Organize Your Own (2016-2019)
Throughout 2016 I curated the exhibition and event series “Organize Your Own: The Politics and Poetics of Self-Determination Movements” in Philadelphia at Kelly Writers House (January 14 – February 17, 2016) and Chicago at The Averill and Bernard Leviton Gallery (March 3 – April 9, 2016). The exhibition then began a multi-city tour in 2017 which includes: Augustana Teaching Museum of Art at Augustana College (Rock Island, IL), Urban Institute for Contemporary Arts (Grand Rapids MI), Cuesta College (San Luis Obisbo, CA), Texas State Galleries (San Marcos TX), Arcus Center for Social Justice Leadership at Kalamazoo College (MI), the Center for Contemporary Art & Culture at PNCA (Portland) and a pecial education project with Ox-Bow School of Art (Saugutuck, MI).
Original support for Organize Your Own has been provided by The Pew Center for Arts & Heritage, with additional support from collaborating venues including The Averill and Bernard Leviton Gallery at Columbia College Chicago, Kelly Writers House’s Brodsky Gallery at University of Pennsylvania, Slought, Asian Arts Initiative, Museum of Contemporary Art Chicago and others.
In/Out Summer Symposium & Conversations@Moore series (2014-2019)
Over the course of 5 years I have programmed numerous public events at Moore College of Art & Design, which are all archived with video and photo documentation across two websites: inoutarchive.wordpress.com and conversationsarchive.wordpress.com.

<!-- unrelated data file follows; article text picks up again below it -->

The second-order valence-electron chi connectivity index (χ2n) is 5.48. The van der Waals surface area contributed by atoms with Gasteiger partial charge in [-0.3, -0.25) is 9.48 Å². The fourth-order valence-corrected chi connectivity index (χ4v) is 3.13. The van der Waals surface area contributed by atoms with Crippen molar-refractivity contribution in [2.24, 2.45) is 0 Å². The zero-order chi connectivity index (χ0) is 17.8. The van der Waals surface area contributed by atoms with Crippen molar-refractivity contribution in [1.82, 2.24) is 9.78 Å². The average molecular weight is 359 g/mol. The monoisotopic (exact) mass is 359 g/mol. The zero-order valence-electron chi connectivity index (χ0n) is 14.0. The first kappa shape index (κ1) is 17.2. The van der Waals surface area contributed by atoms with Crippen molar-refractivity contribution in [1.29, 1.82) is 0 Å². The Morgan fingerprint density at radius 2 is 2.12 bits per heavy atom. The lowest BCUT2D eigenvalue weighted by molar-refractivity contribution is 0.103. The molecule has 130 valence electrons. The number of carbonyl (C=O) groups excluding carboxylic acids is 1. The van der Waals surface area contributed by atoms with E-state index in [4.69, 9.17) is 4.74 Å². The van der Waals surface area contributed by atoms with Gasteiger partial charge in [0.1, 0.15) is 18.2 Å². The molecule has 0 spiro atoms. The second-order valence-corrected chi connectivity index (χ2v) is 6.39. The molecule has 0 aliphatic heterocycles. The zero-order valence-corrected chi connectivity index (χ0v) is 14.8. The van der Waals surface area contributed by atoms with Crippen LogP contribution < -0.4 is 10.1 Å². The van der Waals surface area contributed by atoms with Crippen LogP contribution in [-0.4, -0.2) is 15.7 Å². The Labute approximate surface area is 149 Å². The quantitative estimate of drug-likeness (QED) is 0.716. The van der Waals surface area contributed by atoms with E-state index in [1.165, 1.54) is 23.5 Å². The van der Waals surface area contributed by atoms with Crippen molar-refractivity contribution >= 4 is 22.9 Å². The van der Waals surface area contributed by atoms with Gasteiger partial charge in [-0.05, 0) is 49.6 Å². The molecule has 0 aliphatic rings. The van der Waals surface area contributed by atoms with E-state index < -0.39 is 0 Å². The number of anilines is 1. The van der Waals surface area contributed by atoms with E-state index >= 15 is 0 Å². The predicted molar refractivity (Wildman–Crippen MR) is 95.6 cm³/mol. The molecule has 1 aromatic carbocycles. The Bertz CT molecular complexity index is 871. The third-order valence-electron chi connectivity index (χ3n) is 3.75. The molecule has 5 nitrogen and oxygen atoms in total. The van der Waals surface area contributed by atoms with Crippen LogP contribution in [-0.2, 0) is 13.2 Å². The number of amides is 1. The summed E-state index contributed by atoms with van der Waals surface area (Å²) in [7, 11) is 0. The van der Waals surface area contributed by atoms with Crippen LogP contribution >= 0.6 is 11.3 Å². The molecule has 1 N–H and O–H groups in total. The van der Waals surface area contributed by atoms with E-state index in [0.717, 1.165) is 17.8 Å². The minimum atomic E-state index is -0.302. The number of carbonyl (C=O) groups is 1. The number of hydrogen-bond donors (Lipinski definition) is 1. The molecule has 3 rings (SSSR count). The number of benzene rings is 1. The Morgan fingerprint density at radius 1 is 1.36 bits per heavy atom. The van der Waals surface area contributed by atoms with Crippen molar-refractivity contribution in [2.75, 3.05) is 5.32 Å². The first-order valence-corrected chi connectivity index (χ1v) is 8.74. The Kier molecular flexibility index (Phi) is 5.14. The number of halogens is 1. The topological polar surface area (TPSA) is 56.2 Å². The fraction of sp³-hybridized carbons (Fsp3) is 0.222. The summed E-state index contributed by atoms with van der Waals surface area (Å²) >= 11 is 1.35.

The ongoing Conversations@Moore series has included Meg Onli, Rob Blackson, Pablo Helguara, Rob Peagler, Terri Kapsalis, Aaron Levy, Megan Voeller, Damon Rich, Melissa Kim, Thoai Nguyen, Li Sumpter, Park Powers, Blake Bradford, Maori Holmes, Kelli Morgan, Damon Reeves, Garth Evans, Julia Klein, Jacque Liu, Paul Farber, Liz Thomas, Minerva Cuevas, Nato Thompson, Jeanne Van Heeswijk, Sue Bell Yank Works Progress, Amber Art & Design, a survey of new Residency Programs in Philadelphia (with Asian Arts Initiative, Village of Arts and Humanities, The Rotunda, The Hacktory, RAIR, and a dialogue with Janet Echelman which was subsequently published in Public Art Review.
The In/Out Summer symposium was co-organized with Paul Farber and Mural Arts Philadelphia around themes in 2015 (“Time”), 2016 (“Ethics”) and 2017 (“Scale”). Past symposium speakers have included: Rick Lowe, Walidah Imarisha, Torture Justice Memorials, Immigrant Movement International Corona, Helen Haynes, Denise Brown, Aaron Levy, Slought, Shira Walinsky, Selina Morales, Philadelphia Folklore Project, Neighborhood Time Exchange project, the Village of Arts and Humanities, Asian Arts Initiative, Risë Wilson, Southeast by Southeast, Southwest Roots (Bartram’s Garden and Mural Arts), West Philadelphia with Philadelphia LISC (including Spiral Q, Tiny WPA, and PEC CDC), Eastern State Penitentiary, Pablo Helguera, Art & the Public Sphere journal, Jonathan Wallis, Dan S. Wang, Anthony Romero, Michael Rakowitz, A Long Walk Home’s Girl/Friends, Salamishah Tillet, Scheherazade Tillet, Marline Johnson, Asia Willis, and Danielle, Michelle Angela Ortiz, Juntos, Erika Almiron, Cruz Romero, Sean Kelley, Louise Martorano, Lucía Sanromán, Nato Thompson, Maori Holmes, Schuylkill Center for Environmental Education, Marion Wilson, Robin Wall Kimmerer, Jane Ursula Harris, Patricia Phillips, Keith Bowman, Taller Puertorriqueño, Rafael Damast, MAP’s Restorative Justice Voices, Russell Craig, Jesse Krimes, Dawan Williams, MAP Kensington Storefront, Parris Stancell, Al Tull, Roberto Bedoya, Beka Economopoulos, Not an Alternative/The Natural History Museum, Asian Arts Initiative, Dave Kyu, Village of Arts & Humanities, Aviva Kapust, Painted Bride, Laurel Raczka, Fleisher Art Memorial, Elizabeth Grimaldi, Magda Martinez, Candice Smith, Huewayne Watson, Phoebe Durst, Sarah Chavez, Jess Garz, Leeway , Stockton Rush Bartol, Beth Feldman Brandt, Pew Center for Arts & Heritage, Laura Koloski, Germaine Ingram, Jane Golden, and Patti Phillips.